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Grattan on Friday: Labor can’t afford to fail budget test

Having decisively seen off Kevin Rudd’s last hope of returning to his old job, Julia Gillard has put the knife in again with a China visit widely hailed for its big advances in this vital relationship…

Julia Gillard has had a victory with her China trip. AAP/Dean Lewins

Having decisively seen off Kevin Rudd’s last hope of returning to his old job, Julia Gillard has put the knife in again with a China visit widely hailed for its big advances in this vital relationship.

An agreement for an annual leadership dialogue and a currency deal that will reduce costs of commerce, together with defence, climate change and other initiatives, and the generally good ambiance surrounding the trip made it a diplomatic success that, only a few years ago, would have been anticipated from a Rudd prime ministership.

Yet, in one of those unlikely circumstances of politics, the Sinophile Rudd had trouble with China relations while the foreign policy tyro (at least until she became PM) has struck a rich lode.

In another twist, it is of course more than likely that it will be Gillard’s opponent Tony Abbott who will be chatting to the Chinese in that first dialogue under the new architecture.

It is hard to translate foreign policy successes into solid domestic advantage, but in this case Gillard’s achievements do fit the government’s narrative about the importance of looking to the Asian Century in preparing Australia for the future.

The NBN debate which has dominated politics at home this week, with the announcement of the Opposition’s compromise plan, is also focused on the future, and it is an issue on which Labor still sees itself as well placed.

Next week is crunch time on another “preparing for the future” front, with Friday’s Council of Australian Governments meeting dealing with the Gonski school funding plan. Negotiations are intense and Gillard will be personally engaged over coming days. It is unclear where the Commonwealth-state head butting will end up. Queensland and Western Australia are the most difficult states. If it can’t get all states, the federal government will live with a patchwork.

After that, it’s on to a budget which, with the weak revenue situation, would be a serious challenge even if it were not an election year.

The promise of a 2012-13 surplus was ditched months ago, and now a recent report in the Australian Financial Review has suggested that there is little prospect of a surplus across the whole budget forward estimates period, which runs to 2016-17.

Some government sources say that is too pessimistic. It would certainly provide a lot of ammunition for the opposition. While it is one thing to explain away a deficits in the near term, especially if most economists are not too fussed, it is another to have no surplus in prospect.

Asked on Sky last weekend whether the budget would offer “a pathway back to surplus”, Finance Minister Penny Wong said “the budget will certainly comply with the Government’s medium term fiscal strategy which has the objective of surpluses over the economic cycle.”

The government’s approach is to let the automatic stabilisers operate (which means not seeking to offset the impact of unexpected changes in the economic situation). But it needs significant savings because the agenda on which it will appeal to the voters, including the school funding program and the disability insurance scheme, demands big spending which must be offset.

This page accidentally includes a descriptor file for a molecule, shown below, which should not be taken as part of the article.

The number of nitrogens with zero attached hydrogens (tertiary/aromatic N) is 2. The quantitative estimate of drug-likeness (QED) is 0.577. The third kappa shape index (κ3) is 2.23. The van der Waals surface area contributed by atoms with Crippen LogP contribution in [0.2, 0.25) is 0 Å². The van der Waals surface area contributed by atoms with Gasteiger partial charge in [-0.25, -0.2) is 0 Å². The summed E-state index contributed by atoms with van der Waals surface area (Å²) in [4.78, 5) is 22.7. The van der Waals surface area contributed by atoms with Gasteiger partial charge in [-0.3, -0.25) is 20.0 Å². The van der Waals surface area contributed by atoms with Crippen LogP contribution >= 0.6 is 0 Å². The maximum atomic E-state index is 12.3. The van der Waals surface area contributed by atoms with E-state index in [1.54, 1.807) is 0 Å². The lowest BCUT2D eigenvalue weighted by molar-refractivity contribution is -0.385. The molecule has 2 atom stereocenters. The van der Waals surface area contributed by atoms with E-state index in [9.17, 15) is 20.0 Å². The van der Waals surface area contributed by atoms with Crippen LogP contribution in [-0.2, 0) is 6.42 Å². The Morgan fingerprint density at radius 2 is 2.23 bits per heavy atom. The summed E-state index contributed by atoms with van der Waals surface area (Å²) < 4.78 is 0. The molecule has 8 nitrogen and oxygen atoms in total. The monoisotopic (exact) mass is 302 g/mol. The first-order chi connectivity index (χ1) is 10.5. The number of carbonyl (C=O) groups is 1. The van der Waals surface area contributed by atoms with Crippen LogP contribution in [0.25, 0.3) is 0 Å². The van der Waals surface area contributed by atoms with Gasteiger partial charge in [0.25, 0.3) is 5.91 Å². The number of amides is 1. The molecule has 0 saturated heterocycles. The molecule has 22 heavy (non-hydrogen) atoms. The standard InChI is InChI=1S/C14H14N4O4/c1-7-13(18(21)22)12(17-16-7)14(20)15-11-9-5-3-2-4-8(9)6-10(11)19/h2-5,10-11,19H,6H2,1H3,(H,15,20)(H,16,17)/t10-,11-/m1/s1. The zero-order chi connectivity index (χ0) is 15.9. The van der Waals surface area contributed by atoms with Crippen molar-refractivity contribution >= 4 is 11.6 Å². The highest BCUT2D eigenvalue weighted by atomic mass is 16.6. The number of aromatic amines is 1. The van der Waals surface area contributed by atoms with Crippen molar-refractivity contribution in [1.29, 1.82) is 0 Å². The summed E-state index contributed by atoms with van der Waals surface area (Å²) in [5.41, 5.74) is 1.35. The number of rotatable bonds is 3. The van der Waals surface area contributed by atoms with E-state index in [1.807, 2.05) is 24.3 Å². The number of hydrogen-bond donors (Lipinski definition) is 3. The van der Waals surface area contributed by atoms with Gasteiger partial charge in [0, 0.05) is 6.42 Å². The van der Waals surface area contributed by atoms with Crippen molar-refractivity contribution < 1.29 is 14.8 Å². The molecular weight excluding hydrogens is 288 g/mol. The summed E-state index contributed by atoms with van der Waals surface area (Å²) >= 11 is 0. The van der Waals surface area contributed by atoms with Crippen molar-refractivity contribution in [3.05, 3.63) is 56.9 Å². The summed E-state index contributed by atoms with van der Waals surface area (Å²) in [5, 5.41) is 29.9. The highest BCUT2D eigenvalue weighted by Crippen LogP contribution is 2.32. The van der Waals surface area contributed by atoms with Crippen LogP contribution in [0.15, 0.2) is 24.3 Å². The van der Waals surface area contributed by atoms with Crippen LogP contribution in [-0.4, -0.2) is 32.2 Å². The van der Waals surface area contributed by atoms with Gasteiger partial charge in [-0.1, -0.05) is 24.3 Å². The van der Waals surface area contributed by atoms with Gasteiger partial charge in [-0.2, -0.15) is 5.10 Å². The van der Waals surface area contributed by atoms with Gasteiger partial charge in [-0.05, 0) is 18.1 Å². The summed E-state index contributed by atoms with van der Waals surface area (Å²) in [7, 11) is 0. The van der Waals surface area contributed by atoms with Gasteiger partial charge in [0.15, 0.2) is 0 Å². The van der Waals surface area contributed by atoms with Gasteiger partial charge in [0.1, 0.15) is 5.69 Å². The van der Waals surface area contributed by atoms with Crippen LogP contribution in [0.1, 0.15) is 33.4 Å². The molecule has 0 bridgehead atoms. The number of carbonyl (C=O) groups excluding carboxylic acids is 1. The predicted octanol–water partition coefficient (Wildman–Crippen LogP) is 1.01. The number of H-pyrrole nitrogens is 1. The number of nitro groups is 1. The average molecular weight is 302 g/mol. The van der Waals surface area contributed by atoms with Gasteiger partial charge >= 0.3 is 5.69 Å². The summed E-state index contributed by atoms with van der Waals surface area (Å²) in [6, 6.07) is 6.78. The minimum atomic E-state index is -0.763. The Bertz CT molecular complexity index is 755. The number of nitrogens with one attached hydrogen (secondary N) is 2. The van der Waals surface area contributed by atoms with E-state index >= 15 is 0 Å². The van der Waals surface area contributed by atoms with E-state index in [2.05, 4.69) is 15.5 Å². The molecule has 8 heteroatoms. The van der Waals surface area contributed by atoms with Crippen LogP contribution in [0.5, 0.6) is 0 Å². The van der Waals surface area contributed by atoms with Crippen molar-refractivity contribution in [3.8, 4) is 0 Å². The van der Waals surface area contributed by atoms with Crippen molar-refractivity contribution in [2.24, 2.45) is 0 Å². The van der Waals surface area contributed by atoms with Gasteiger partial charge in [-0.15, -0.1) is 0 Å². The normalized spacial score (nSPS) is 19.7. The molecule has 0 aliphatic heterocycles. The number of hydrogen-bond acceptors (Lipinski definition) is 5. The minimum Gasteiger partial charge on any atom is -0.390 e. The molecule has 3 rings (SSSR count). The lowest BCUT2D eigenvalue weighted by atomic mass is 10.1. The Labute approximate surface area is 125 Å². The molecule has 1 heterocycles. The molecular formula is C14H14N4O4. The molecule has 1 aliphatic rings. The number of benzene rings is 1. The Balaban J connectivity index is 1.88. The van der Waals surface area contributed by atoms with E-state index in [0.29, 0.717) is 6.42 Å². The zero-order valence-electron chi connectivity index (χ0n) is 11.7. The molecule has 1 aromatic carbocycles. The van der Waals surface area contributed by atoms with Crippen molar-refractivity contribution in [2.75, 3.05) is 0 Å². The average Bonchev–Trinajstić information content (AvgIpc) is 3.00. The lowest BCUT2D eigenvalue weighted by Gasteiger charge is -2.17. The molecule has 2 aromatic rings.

There is a degree of flexibility over timing in long term programs, but not so much as to undermine the appearance that the government is committed to them.

The abandonment of the surplus promise also provides some budget wriggle room. There is not now any absolute benchmark against which to measure the bottom line.

The government will cast its deficit numbers as what’s needed to protect growth and jobs – banking on people thinking jobs are the most important priority (unemployment this week rose to 5.6 per cent).

Given Labor’s situation, the budget will be critical. If it turns sour, the government will have no fallback.

It needs the budget to be seen in a sufficiently good light to allow it to apply real pressure to Abbott – for example, to put substance in his budget reply (not an unreasonable demand, so close to the election) and to indicate the Coalition’s pathway back to a surplus. The opposition has been able to push away calls for fiscal details by saying it needs the budget figures.

If the budget tanks – because it is not seen as economically credible or there is sniping within the Labor party over measures – Abbott will once again slip off the hook. One tricky area is the dole – if nothing is done to help those living on this meagre amount, Labor backbenchers are likely to be vocal.

One depressing aspect for Labor is that it will be dropping its budget into a political climate that is deeply negative. That the ALP has been so widely written off makes it harder to get a positive reception for its budget. But the government strategists are still banking on it being able to sharpen the choice on values and policy.

With only five months until the election, there’s an air of fatalism among some in the higher reaches of government. But there is perhaps also a new collegiality in the cabinet. The Ruddite ministers are (mostly) overboard, with former colleagues having no regrets, blaming them for leaks and failure to consult. Those left form a tighter group, as they try desperately to steer the raft.